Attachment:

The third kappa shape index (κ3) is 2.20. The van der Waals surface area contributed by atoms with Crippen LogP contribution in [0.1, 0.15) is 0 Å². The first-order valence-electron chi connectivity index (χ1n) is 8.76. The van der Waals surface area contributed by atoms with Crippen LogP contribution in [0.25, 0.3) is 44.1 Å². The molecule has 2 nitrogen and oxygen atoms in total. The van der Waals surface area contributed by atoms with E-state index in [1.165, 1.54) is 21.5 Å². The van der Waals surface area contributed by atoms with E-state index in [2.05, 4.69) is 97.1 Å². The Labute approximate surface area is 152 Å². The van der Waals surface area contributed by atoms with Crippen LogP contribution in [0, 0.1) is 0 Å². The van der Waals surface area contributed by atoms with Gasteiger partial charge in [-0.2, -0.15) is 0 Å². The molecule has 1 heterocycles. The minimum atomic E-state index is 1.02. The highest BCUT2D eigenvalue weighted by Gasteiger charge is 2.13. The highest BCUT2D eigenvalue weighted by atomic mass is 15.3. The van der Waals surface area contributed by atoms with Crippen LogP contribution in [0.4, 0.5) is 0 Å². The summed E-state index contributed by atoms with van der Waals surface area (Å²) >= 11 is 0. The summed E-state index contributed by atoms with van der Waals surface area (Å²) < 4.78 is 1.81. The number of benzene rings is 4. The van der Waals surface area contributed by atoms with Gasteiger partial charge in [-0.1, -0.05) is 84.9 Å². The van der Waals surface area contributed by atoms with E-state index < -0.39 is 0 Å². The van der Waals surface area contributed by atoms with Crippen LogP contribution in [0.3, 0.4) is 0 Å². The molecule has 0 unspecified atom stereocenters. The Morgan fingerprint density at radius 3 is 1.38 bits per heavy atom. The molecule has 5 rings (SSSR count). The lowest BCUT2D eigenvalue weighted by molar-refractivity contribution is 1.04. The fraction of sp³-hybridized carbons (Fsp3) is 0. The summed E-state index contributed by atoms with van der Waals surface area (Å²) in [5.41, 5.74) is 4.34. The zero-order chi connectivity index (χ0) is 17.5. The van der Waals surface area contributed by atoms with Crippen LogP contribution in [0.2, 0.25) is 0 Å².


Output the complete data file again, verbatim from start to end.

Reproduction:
The third kappa shape index (κ3) is 2.20. The van der Waals surface area contributed by atoms with Crippen LogP contribution in [0.1, 0.15) is 0 Å². The first-order valence-electron chi connectivity index (χ1n) is 8.76. The van der Waals surface area contributed by atoms with Crippen LogP contribution in [0.25, 0.3) is 44.1 Å². The molecule has 2 nitrogen and oxygen atoms in total. The van der Waals surface area contributed by atoms with E-state index in [1.165, 1.54) is 21.5 Å². The van der Waals surface area contributed by atoms with E-state index in [2.05, 4.69) is 97.1 Å². The Labute approximate surface area is 152 Å². The van der Waals surface area contributed by atoms with Crippen LogP contribution in [0, 0.1) is 0 Å². The van der Waals surface area contributed by atoms with Gasteiger partial charge in [-0.2, -0.15) is 0 Å². The molecule has 1 heterocycles. The minimum atomic E-state index is 1.02. The highest BCUT2D eigenvalue weighted by Gasteiger charge is 2.13. The highest BCUT2D eigenvalue weighted by atomic mass is 15.3. The van der Waals surface area contributed by atoms with Crippen LogP contribution in [0.4, 0.5) is 0 Å². The summed E-state index contributed by atoms with van der Waals surface area (Å²) >= 11 is 0. The summed E-state index contributed by atoms with van der Waals surface area (Å²) < 4.78 is 1.81. The number of benzene rings is 4. The van der Waals surface area contributed by atoms with Gasteiger partial charge in [-0.1, -0.05) is 84.9 Å². The van der Waals surface area contributed by atoms with E-state index < -0.39 is 0 Å². The van der Waals surface area contributed by atoms with Crippen LogP contribution in [0.3, 0.4) is 0 Å². The molecule has 0 unspecified atom stereocenters. The Morgan fingerprint density at radius 3 is 1.38 bits per heavy atom. The molecule has 5 rings (SSSR count). The lowest BCUT2D eigenvalue weighted by molar-refractivity contribution is 1.04. The fraction of sp³-hybridized carbons (Fsp3) is 0. The summed E-state index contributed by atoms with van der Waals surface area (Å²) in [5.41, 5.74) is 4.34. The zero-order chi connectivity index (χ0) is 17.5. The van der Waals surface area contributed by atoms with Crippen LogP contribution in [0.2, 0.25) is 0 Å².